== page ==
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S. Korea football chief welcomes FIFA's decision to expand World Cup

All Headlines 12:09 January 11, 2017

SEOUL, Jan. 11 (Yonhap) -- South Korea's football chief said Wednesday he welcomes FIFA's decision to increase the number of teams at the World Cup.

The Korea Football Association (KFA) President Chung Mong-gyu said in a statement that he welcomes the FIFA Council's unanimous decision on Tuesday to expand the men's World Cup to a 48-team competition in 2026. The top FIFA competition has featured 32 nations since 1998.

"We expect the FIFA Council's decision will help spread football fever around the world," said Chung, who is also the Asian Football Confederation (AFC) vice president. "Asia, the most populated continent, is the future of world football. We hope more World Cup berths will be allocated to Asia."

FIFA has yet to finalize the number of World Cup slots per continent, but experts speculate Asia could be given seven to nine berths. Asia currently has 4.5 slots for the World Cup.

The world football governing body said there will be 16 groups of three teams at the newly expanded World Cup, with the top two finishers in each group advancing to the 32-team knockout stage.

There have been concerns that the expansion could damage the value of World Cup participation and decrease match quality at the competition, but Chung said he isn't worried.

"As we saw from the expanded Euro 2016, the level of play has increased for all teams, and so I don't see much of a problem," he said.

South Korean football experts expect FIFA's decision to expand the World Cup will increase the country's chances of qualifying for the competition, but on the flip side, it could make it more difficult to finish high on the main stage.

"I think it became a more difficult system for us to reach the round of 16," said Lee Yong-soo, the head of the KFA technical committee. "We'll have to prepare for the change and need to support youth players who aim to play at the 2026 World Cup."

Other pundits said that the expanded format will not make a big impact on the national team since South Korea are underdogs anyway when it comes to the global stage.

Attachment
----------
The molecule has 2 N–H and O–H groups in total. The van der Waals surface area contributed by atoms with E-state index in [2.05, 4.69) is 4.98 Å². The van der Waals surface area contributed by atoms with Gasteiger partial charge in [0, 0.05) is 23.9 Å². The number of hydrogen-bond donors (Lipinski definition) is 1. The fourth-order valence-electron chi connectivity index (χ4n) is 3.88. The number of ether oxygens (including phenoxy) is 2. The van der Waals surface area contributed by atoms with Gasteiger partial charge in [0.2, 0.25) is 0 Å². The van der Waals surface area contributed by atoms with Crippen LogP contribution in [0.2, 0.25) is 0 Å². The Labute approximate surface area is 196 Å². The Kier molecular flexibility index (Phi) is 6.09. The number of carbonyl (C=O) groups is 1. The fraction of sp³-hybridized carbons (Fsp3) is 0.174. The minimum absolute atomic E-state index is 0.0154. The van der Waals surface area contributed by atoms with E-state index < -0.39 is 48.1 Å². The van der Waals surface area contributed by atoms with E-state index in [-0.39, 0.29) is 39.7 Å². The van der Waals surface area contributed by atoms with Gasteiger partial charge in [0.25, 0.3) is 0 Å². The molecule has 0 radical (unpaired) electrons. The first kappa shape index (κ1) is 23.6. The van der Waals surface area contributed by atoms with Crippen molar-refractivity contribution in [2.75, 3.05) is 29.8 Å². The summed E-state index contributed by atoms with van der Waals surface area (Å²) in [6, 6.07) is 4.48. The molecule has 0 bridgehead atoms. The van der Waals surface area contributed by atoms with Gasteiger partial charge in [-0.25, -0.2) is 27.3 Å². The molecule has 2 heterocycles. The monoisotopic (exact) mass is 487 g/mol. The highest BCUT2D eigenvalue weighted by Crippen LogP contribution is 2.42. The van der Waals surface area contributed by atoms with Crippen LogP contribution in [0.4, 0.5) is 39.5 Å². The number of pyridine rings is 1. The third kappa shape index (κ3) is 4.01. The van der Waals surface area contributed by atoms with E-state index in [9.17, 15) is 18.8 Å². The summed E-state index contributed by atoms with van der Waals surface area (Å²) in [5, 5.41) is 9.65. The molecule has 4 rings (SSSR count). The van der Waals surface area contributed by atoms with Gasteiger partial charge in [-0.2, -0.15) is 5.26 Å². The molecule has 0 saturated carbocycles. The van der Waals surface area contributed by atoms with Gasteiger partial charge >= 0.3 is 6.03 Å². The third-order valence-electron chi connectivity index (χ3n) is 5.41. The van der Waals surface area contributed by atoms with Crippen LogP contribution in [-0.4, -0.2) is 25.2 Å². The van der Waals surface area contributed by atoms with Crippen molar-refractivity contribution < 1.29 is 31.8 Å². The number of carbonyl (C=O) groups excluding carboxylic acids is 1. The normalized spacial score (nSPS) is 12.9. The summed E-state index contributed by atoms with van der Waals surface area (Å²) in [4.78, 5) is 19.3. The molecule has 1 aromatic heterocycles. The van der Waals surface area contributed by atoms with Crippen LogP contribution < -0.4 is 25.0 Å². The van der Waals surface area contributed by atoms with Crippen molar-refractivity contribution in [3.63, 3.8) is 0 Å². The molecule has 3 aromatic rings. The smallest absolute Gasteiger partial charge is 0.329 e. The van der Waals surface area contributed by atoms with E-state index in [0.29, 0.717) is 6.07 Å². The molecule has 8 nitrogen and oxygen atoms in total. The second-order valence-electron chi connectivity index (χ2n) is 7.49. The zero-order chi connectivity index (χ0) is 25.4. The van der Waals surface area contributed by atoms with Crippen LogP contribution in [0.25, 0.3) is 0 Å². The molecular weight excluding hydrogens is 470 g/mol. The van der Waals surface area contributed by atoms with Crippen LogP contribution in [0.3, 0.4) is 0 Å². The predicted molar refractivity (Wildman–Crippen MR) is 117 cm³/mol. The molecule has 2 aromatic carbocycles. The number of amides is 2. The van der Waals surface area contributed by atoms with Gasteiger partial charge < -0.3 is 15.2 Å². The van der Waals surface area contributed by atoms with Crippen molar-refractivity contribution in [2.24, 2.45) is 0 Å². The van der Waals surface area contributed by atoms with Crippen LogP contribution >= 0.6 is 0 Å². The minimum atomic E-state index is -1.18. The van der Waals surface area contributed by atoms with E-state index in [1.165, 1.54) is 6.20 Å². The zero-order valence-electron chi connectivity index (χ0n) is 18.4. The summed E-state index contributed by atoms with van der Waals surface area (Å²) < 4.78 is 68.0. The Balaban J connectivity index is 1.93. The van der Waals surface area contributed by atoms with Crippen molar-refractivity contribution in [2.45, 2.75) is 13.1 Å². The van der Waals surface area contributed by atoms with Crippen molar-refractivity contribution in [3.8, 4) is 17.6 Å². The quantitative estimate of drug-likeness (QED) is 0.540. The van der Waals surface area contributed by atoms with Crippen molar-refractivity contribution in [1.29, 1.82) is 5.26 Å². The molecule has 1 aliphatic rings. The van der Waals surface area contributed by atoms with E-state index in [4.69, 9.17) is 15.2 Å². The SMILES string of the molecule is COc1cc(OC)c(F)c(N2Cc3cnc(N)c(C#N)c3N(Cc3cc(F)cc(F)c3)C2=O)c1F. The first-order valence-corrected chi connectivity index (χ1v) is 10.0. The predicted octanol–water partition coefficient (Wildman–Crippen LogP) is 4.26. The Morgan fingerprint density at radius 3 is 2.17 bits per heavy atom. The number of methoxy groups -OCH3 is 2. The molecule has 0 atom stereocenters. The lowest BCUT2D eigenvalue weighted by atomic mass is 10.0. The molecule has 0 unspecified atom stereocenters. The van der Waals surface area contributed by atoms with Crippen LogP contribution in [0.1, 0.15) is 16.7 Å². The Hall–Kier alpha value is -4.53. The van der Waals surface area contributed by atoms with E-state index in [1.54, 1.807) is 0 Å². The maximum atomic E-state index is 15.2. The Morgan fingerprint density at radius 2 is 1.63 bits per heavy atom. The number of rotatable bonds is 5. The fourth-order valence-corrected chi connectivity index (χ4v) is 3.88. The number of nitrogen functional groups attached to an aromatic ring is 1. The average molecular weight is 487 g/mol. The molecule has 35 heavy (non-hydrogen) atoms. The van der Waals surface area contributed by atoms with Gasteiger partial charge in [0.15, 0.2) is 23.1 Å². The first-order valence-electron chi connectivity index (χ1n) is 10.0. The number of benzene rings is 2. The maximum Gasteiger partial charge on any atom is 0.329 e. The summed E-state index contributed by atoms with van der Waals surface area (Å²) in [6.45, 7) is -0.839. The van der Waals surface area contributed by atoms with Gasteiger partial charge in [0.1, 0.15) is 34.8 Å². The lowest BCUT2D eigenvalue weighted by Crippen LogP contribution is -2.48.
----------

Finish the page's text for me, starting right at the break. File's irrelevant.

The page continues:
"Whether it is groups of four, or groups of three, we've always looked for second place to reach the knockout stage," said Kim Byung-ji, a retired goalkeeper who represented South Korea at the 1998 and the 2002 World Cups. "We have been the easy target of other teams in group stages, and I don't think the situation will change even under the new format."

Hahn June-hea, a football commentator for local broadcasting network KBS, said teams at the World Cup are likely to play more defensively since one loss would mean an early exit at the group stage. He said depending on seedings and group draws, South Korea actually could have a better chance of reaching the knockout stage.

"Now, you have to think about only one opponent, instead of two in the group stage," he said. "We'll probably meet a high-ranked team and South American or African teams at a decent level in the same group, but it's too early to say the changed format serves as disadvantage for us. We could end up with lower-seeded teams, so no one knows."

South Korea are currently looking for their ninth consecutive and 10th overall World Cup appearance by qualifying for the 2018 FIFA World Cup in Russia. The Taeguk Warriors made it to the semifinals at the 2002 World Cup, which was co-hosted by South Korea and Japan. Outside home turf, the national team passed the group stage only once, reaching the round of 16 at the 2010 World Cup in South Africa.

kdon@yna.co.kr
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